Don’t Die Proud

Background: In our hashuma (cultural taboo) session, Peace Corps emphasizes very strongly that we should wash our own underwear. We should expect that our host mom will demand to do our laundry, but we should keep our underwear separate and wash it on our own. Easier said than done when the bathroom is a concrete … More Don’t Die Proud

Meskina

My new home is a small 1000-person village thirty minutes outside of our training hub of Meknes. It’s a small and dusty town surrounded by fields and named for the croaking frogs in a nearby river. Fun aside: there are a few flocks of sheep that wander around town that are pretty cute from a … More Meskina

A Day in the Life

There are two stages in Peace Corps service, and they are completely opposite of each other. The first stage is CBT which lasts three months and is our formal training where they attempt to cram as much information into our heads as possible. As a result, it seems like every minute of every day is … More A Day in the Life

Posh Corps

**First, I want to apologize for the delay in posting. I didn’t realize that my internet access would be so incredibly spotty once I made it to my training site. There’s only one main café with wifi and it…is…slow…. So I think I’ve gotten my life in order to prewrite posts and publish them when … More Posh Corps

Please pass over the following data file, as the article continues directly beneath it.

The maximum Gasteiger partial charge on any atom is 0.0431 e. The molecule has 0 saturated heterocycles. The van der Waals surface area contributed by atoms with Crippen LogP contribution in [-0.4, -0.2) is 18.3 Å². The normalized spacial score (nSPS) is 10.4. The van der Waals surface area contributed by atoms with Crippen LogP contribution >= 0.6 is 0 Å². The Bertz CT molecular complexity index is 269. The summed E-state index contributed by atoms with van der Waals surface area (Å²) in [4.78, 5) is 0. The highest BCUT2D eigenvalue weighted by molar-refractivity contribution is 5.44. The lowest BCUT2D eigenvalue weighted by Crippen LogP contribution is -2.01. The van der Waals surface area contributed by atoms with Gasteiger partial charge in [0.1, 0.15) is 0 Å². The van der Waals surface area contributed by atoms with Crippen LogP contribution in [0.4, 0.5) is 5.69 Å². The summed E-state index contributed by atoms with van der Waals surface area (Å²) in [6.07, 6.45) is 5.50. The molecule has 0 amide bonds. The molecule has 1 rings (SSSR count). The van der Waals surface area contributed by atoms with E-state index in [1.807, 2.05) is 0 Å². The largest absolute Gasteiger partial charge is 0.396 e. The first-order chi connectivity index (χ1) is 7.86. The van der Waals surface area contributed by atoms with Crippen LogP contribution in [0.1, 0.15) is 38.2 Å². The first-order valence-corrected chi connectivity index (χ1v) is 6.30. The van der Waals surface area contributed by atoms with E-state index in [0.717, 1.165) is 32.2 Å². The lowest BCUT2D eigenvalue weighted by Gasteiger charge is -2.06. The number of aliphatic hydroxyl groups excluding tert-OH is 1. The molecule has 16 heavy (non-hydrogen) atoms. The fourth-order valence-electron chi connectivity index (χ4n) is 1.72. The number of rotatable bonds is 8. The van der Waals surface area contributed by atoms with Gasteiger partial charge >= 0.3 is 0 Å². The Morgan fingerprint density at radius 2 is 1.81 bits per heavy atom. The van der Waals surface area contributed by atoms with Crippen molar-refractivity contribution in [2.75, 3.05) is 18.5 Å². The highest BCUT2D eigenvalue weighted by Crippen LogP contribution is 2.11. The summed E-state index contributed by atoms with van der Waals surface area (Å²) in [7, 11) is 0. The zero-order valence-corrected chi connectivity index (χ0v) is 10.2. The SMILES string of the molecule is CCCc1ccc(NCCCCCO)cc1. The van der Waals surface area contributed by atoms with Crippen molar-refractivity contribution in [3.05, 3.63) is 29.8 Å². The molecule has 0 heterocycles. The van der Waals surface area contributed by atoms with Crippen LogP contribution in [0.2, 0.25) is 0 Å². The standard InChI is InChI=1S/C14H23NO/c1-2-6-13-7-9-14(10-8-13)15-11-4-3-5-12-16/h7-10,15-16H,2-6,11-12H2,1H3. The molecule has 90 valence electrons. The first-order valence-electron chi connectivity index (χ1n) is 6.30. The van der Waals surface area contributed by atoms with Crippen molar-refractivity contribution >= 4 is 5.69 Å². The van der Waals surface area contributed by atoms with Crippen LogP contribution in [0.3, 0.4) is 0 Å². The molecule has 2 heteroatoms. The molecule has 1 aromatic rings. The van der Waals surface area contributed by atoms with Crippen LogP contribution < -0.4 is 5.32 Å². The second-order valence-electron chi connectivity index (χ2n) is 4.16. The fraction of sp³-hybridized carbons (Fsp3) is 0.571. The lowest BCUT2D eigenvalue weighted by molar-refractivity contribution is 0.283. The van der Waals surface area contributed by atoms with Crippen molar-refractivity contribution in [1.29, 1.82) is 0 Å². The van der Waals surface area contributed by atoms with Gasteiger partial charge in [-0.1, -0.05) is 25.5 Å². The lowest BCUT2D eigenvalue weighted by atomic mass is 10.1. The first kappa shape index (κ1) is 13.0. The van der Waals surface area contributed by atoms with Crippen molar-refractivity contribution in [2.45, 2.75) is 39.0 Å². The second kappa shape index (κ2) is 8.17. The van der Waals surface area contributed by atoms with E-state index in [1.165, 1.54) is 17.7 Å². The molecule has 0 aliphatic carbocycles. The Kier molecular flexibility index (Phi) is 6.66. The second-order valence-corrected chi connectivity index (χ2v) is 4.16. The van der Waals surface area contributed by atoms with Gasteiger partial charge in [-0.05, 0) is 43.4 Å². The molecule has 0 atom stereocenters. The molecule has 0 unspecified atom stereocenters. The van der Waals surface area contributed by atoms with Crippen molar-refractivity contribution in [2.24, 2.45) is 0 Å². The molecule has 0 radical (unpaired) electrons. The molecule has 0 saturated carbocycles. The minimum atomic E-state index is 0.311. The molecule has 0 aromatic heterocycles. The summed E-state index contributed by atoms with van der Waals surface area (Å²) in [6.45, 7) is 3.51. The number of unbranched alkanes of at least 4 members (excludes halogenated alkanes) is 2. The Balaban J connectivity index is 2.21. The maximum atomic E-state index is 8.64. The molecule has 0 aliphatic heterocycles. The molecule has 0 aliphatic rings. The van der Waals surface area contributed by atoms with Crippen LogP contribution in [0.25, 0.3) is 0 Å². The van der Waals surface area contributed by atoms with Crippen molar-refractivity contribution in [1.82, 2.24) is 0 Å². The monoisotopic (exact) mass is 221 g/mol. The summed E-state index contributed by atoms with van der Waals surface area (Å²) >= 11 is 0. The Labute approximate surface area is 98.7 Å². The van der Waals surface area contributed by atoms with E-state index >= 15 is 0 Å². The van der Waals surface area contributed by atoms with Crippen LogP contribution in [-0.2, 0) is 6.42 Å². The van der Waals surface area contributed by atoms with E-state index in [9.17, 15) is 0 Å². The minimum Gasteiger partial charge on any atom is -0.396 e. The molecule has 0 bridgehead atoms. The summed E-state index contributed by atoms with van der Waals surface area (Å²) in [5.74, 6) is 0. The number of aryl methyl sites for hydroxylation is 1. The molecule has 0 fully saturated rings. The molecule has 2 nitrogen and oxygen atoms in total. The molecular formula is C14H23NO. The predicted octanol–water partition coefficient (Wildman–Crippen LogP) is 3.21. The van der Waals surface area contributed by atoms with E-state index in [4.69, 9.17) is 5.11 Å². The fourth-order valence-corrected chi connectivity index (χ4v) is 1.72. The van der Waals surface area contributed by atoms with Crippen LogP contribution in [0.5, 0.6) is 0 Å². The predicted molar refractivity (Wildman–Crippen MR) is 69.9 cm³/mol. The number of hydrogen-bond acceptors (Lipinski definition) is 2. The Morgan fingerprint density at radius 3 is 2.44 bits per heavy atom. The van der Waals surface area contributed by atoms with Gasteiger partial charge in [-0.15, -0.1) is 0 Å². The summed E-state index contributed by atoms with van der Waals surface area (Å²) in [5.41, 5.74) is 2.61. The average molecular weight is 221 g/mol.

On My Way

On September 19, 2016, I had the privilege of being judged at Greenville/Spartanburg Airport for having way too much luggage and an incredibly unsubtle sob fest as I said goodbye to my mom in front of security. And, because my ticket said Philadelphia, I didn’t even have the satisfaction of waving an African destination in … More On My Way

Packing Madness

I moved into college with four suitcases. While other people roadtripped across the states with SUVs stuffed with belongings, my mom and I were dropped off on a street corner in front of my dorm by a taxi. I am not a stranger to packing my entire life away in a few suitcases. In fact, I … More Packing Madness